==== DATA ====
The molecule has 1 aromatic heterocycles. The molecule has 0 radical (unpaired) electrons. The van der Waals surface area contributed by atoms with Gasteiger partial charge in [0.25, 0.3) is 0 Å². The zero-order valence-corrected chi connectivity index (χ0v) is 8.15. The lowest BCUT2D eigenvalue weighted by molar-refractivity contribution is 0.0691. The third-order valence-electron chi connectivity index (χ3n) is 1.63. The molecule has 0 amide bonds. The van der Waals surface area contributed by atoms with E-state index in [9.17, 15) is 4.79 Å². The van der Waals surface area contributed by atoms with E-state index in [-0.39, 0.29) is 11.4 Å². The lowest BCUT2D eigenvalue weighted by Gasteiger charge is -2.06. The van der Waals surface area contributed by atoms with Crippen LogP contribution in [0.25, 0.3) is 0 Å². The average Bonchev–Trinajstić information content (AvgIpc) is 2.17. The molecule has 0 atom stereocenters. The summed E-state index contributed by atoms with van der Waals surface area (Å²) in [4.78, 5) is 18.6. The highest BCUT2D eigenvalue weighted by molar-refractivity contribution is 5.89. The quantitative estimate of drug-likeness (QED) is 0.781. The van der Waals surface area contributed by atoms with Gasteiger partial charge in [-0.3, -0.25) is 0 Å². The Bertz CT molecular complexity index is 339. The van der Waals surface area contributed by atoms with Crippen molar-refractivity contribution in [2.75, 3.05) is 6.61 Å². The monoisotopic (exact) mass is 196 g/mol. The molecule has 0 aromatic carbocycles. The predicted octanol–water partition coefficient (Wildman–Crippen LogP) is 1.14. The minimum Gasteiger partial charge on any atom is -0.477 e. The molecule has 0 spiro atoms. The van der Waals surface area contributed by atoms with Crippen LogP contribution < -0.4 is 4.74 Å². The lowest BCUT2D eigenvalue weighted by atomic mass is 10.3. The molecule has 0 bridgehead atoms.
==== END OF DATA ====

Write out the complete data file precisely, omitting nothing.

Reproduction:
The molecule has 1 aromatic heterocycles. The molecule has 0 radical (unpaired) electrons. The van der Waals surface area contributed by atoms with Gasteiger partial charge in [0.25, 0.3) is 0 Å². The zero-order valence-corrected chi connectivity index (χ0v) is 8.15. The lowest BCUT2D eigenvalue weighted by molar-refractivity contribution is 0.0691. The third-order valence-electron chi connectivity index (χ3n) is 1.63. The molecule has 0 amide bonds. The van der Waals surface area contributed by atoms with E-state index in [9.17, 15) is 4.79 Å². The van der Waals surface area contributed by atoms with E-state index in [-0.39, 0.29) is 11.4 Å². The lowest BCUT2D eigenvalue weighted by Gasteiger charge is -2.06. The van der Waals surface area contributed by atoms with Crippen LogP contribution in [0.25, 0.3) is 0 Å². The average Bonchev–Trinajstić information content (AvgIpc) is 2.17. The molecule has 0 atom stereocenters. The summed E-state index contributed by atoms with van der Waals surface area (Å²) in [4.78, 5) is 18.6. The highest BCUT2D eigenvalue weighted by molar-refractivity contribution is 5.89. The quantitative estimate of drug-likeness (QED) is 0.781. The van der Waals surface area contributed by atoms with Gasteiger partial charge in [-0.3, -0.25) is 0 Å². The Bertz CT molecular complexity index is 339. The van der Waals surface area contributed by atoms with Crippen molar-refractivity contribution in [2.75, 3.05) is 6.61 Å². The monoisotopic (exact) mass is 196 g/mol. The molecule has 0 aromatic carbocycles. The predicted octanol–water partition coefficient (Wildman–Crippen LogP) is 1.14. The minimum Gasteiger partial charge on any atom is -0.477 e. The molecule has 0 spiro atoms. The van der Waals surface area contributed by atoms with Crippen LogP contribution < -0.4 is 4.74 Å². The lowest BCUT2D eigenvalue weighted by atomic mass is 10.3. The molecule has 0 bridgehead atoms.